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Do you have the water heater on AC mode? That is the usual cause of this OR some other AC use that is overloading the circuit.
Are you starting this on high fan and then moving to high cool after a few minutes?
Yes.........and they are usually marked clearly as to "Hi Fan", Lo Fan", High Cool, and Lo Cool and "Heat" if you have a heat strip. No manual for this?
Can you attach a photo of the controls to your post so I can see them?
Is this a Coleman or a Dometic A/c?
Did they wire this up on a 20 amp breaker and use #12 wire or do you know?
Take a look at the attached link and tell me if this is your control panel. http://www.ebay.com/itm/Dometic-3310741-016-Polar-White-Non-Ducted-Manual-Air-Conditioner-Controls-AC-/131402789205
You would be surprised at how often this gets messed up by these specialized vendors. You can check by going to the breaker and see what wire size is coming out of there.
Attach a photo of those tomorrow if you can and I will try to get one from my shop so I can this up close.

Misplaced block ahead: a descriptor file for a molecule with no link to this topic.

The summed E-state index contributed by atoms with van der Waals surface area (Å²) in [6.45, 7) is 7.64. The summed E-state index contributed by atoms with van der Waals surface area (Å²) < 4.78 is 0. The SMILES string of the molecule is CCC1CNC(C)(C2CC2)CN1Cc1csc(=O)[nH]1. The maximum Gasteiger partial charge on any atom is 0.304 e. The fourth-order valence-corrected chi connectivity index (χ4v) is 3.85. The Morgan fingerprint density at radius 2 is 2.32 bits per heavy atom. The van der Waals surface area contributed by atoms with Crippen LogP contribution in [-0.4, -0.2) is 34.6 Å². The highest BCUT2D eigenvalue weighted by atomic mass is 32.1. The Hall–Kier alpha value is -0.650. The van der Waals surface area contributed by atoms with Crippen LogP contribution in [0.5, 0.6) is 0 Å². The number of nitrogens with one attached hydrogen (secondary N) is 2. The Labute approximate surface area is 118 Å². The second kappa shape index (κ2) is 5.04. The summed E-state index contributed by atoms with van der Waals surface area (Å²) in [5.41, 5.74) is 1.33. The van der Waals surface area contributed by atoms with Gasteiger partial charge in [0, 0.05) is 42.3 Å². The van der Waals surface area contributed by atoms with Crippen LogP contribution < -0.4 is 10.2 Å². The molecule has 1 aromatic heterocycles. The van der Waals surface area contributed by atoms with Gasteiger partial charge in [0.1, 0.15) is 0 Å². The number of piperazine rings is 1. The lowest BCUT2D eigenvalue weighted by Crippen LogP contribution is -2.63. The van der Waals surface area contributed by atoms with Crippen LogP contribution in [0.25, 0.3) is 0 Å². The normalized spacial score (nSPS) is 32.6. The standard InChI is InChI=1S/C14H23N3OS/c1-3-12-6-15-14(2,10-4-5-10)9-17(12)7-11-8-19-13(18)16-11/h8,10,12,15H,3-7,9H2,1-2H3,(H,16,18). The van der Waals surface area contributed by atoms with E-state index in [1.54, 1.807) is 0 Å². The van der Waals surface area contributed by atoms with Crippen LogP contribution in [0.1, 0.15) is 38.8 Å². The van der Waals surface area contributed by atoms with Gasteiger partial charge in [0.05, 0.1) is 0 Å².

Just checking back in to see if you were able to resolve this issue or do you still need some additional input from me here?
Lights like that don't draw much. Chances are your water heater is on AC mode. Turn that to LP mode and your fridge to LP mode to save power. As the ambient temps rise, so does the power consumption on the A/C. It can draw an additional 5 or 6 amps on a very hot day.
Shade the A/C if you can to reduce the ambient temps AT the unit. That can save you several hundred watts.
How big is the generator here? Most units can't support any microwave use when the A/C is running. Even a small one uses about 800 watts. Did someone wire up the trailer for AC uses? I am wondering if they used the wrong wire sizes or breakers? Do you know what those are here?
I see we convered part of this before...........had to go back and re-read some of what was discussed. 4K should work here, but no other big draws. How many watts are the lights each? It might be the wire size here. We need to find that out.
Keep in mind that 30 amp under ideal conditions (120 VAC input) gives you 3600 watts of power. AC on a real hot day can use almost 20 amps or 2400 watts. If the input AC voltage is lower, the amount of watts drops as well. Add up the uses. See what that total is and let me know.
What is the make of your generator? You might be able to upgrade to a slightly larger unit and solve this. No hurry.......just wanted you to know I was here if you needed more.
Sell it and get a good unit. Generac makes some good ones. Get at least a 5K unit and best with electric starter. That would save you some headaches now and down the road.
Hopefully, you got this resolved as I didn't hear back from you. You can always return to this posting again if you Bookmark it and we can do a follow up. All part of our service and please take time to enter a rating as that is the only way I get credit for my time spent helping you. Thanks! Be safe........